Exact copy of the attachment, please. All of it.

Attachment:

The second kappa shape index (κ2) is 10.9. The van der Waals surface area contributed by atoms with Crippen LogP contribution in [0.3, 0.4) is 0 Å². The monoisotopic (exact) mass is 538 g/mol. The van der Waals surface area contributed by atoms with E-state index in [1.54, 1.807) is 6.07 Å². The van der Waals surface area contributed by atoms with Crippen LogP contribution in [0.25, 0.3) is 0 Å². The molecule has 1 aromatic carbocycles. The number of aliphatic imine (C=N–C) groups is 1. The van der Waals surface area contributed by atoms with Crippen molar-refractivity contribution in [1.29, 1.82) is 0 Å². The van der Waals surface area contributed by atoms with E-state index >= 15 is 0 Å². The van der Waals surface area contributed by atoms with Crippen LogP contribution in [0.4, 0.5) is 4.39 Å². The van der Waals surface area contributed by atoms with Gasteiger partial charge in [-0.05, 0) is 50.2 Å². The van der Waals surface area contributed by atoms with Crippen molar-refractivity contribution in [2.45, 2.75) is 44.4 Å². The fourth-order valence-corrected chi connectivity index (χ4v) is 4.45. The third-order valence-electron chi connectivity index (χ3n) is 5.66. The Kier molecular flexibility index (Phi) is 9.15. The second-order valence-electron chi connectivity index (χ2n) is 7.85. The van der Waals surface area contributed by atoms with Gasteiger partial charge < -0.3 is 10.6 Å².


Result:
The second kappa shape index (κ2) is 10.9. The van der Waals surface area contributed by atoms with Crippen LogP contribution in [0.3, 0.4) is 0 Å². The monoisotopic (exact) mass is 538 g/mol. The van der Waals surface area contributed by atoms with E-state index in [1.54, 1.807) is 6.07 Å². The van der Waals surface area contributed by atoms with Crippen LogP contribution in [0.25, 0.3) is 0 Å². The molecule has 1 aromatic carbocycles. The number of aliphatic imine (C=N–C) groups is 1. The van der Waals surface area contributed by atoms with Crippen molar-refractivity contribution in [1.29, 1.82) is 0 Å². The van der Waals surface area contributed by atoms with E-state index >= 15 is 0 Å². The van der Waals surface area contributed by atoms with Crippen LogP contribution in [0.4, 0.5) is 4.39 Å². The van der Waals surface area contributed by atoms with Gasteiger partial charge in [-0.05, 0) is 50.2 Å². The van der Waals surface area contributed by atoms with Crippen molar-refractivity contribution in [2.45, 2.75) is 44.4 Å². The fourth-order valence-corrected chi connectivity index (χ4v) is 4.45. The third-order valence-electron chi connectivity index (χ3n) is 5.66. The Kier molecular flexibility index (Phi) is 9.15. The second-order valence-electron chi connectivity index (χ2n) is 7.85. The van der Waals surface area contributed by atoms with Gasteiger partial charge < -0.3 is 10.6 Å².